By Renee Reese, Fort Stewart Public AffairsFebruary 16, 2012
FORT STEWART, Ga. - Determination and passion for taking pictures are fundamental ingredients to creating award winning photographs that capture the imagination. Using these qualities, professional photographer, Jimmy McSalters, continues to develop unforgettable pictures for Fort Stewart-Hunter Army Airfield as part of the Multi-Media Visual Information Service Center.
The Sandusky, Ohio native recalls his emotions after winning the 2007 Army Magazine Photo contest with a picture of an unidentified Soldier kneeling at the base of a Fallen comrade's tombstone that he traded places with during combat.
"It's not just point and shoot," McSalters explained. "Anybody can take a picture, but to be able to tell the story in one photo … without a caption, it takes a little more than that. You have to get the right angle and get the right lighting to display the person and catch them in that moment. The photo can just speak for itself."
Fortitude is another word that would best portray McSalters as he described his many attempts to join his high school year book staff as a promising photographer in the mid-70's.
"I was denied the opportunity to work with the staff until my senior year and by then I had lost interest and was making money selling my own pictures," McSalters added. "I was making $30 to $40 dollars a week and the yearbook staff was then asking me for photographs of events and people that I declined to give them."
The budding photographer was given a Kodak Brownie camera by his father at age eight which originally sparked his interest in capturing memories.
"My dad worked for Ford Motor company and he always had a passion for taking pictures." McSalters said.
Some of his early photographs included Family pictures taken after church, their pet and a cemetery located next door to their home.
Following high school, McSalters studied photography at the Art Institute of Fort Lauderdale where he began working towards a full-time career as a photographer. He completed school in 1981 with more than an associates of science degree; he was presented the Marble Award from the institute for best overall portfolio. He shared that having his parents at the ceremony was even more special to him.
McSalters joined the Army after college and he proudly served 12 years as a communications chief with tours in Korea, Germany and Fort Stewart. The talented photographer said that 'being in the right place at the right time' goes hand-in-hand with capturing the right picture.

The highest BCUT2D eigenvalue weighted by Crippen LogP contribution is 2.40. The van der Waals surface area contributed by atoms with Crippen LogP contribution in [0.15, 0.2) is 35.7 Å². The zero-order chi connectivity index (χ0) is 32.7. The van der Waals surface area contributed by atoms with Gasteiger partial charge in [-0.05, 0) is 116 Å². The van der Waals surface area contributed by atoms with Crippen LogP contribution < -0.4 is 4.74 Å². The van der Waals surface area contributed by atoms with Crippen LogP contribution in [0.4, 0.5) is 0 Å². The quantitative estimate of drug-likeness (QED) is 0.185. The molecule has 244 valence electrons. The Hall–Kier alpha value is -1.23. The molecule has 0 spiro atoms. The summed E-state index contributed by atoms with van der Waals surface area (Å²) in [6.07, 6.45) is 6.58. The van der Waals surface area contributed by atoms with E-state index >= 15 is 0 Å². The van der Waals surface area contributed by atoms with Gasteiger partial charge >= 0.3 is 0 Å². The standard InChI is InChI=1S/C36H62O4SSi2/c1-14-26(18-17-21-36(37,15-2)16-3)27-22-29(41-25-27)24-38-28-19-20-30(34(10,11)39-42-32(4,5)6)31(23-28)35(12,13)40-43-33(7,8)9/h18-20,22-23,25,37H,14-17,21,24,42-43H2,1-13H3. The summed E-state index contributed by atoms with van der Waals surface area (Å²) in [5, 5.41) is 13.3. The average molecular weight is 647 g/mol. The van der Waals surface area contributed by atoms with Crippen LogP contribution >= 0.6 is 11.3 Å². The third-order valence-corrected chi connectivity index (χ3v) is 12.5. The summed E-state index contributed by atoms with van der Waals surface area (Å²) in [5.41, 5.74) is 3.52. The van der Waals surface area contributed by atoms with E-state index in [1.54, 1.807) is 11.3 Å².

Fast forward to March 2010, "I jumped at the opportunity to go to Hunter Army Airfield and photograph President Obama," McSalters explained. "I was using my 400 millimeter lens and as he returned to Air Force One he turned around and I captured the shot. That is one of the advantages of the job."
In addition to photographing the president, McSalters had the opportunity to meet and photograph retired Vietnam Veteran Lt. Gen. Harold Gregory "Hal" Moore whom, actor Mel Gibson portrayed in the movie We Were Soldiers. The chance to photograph him was an honor that he will always treasure.
"I'm lucky to do something I love … I lucked up and got this job," McSalters said. "I feel very blessed to have the opportunity to do this and see the people I've met."
The owner of Freelance Fotographics, his photography company, and adjunct instructor shared his secret for taking great pictures.
"Look at your surroundings," McSalters said. "Don't be afraid to get into the photo. Get off the curb and move up to check out another angle. Make the best of it and learn everything you can about the equipment you have. It's not the equipment that makes the photo."
Thirteen years ago his wife Dewanna captured his attention, explained McSalters. "She started out as a model for me when I first moved back to Ohio. While shooting her in the cold and snow I got the nerve to ask her out for dinner and things went from there."
Today Dewanna plays a vital role in his photography business and was instrumental in encouraging McSalters to share his photojournalism knowledge by teaching. Together the couple has three children whose pictures adorn his office wall.
When not taking photographs or teaching, McSalters continues to improve upon his skills. He said, "I'm not at the level I want to be" and he follows the work of photographers like Pete Souza, who is an official White House photographer.
McSalters compared taking a good picture with cooking, his second passion.
"I love to cook and watching food television network," McSalters said. "I love to cook crown roast. Taking a great photo and cooking a crown roast is all about presentation … your mouth should start to water by looking at it [dish or picture] … no words are needed."